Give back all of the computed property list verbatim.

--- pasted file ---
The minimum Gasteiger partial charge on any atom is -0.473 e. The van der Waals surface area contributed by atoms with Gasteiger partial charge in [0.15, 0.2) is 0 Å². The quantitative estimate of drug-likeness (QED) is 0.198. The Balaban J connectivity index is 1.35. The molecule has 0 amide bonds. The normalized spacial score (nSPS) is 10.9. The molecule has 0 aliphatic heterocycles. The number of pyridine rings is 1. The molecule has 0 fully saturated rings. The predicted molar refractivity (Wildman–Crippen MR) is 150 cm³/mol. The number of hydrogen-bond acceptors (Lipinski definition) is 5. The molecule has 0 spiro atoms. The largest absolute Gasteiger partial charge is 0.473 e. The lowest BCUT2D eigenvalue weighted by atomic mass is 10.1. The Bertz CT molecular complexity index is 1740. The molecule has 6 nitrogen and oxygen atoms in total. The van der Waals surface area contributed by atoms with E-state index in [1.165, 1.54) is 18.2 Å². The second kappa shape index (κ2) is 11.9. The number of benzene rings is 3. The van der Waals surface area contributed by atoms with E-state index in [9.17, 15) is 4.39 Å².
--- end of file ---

The minimum Gasteiger partial charge on any atom is -0.473 e. The van der Waals surface area contributed by atoms with Gasteiger partial charge in [0.15, 0.2) is 0 Å². The quantitative estimate of drug-likeness (QED) is 0.198. The Balaban J connectivity index is 1.35. The molecule has 0 amide bonds. The normalized spacial score (nSPS) is 10.9. The molecule has 0 aliphatic heterocycles. The number of pyridine rings is 1. The molecule has 0 fully saturated rings. The predicted molar refractivity (Wildman–Crippen MR) is 150 cm³/mol. The number of hydrogen-bond acceptors (Lipinski definition) is 5. The molecule has 0 spiro atoms. The largest absolute Gasteiger partial charge is 0.473 e. The lowest BCUT2D eigenvalue weighted by atomic mass is 10.1. The Bertz CT molecular complexity index is 1740. The molecule has 6 nitrogen and oxygen atoms in total. The van der Waals surface area contributed by atoms with E-state index in [1.165, 1.54) is 18.2 Å². The second kappa shape index (κ2) is 11.9. The number of benzene rings is 3. The van der Waals surface area contributed by atoms with E-state index in [9.17, 15) is 4.39 Å².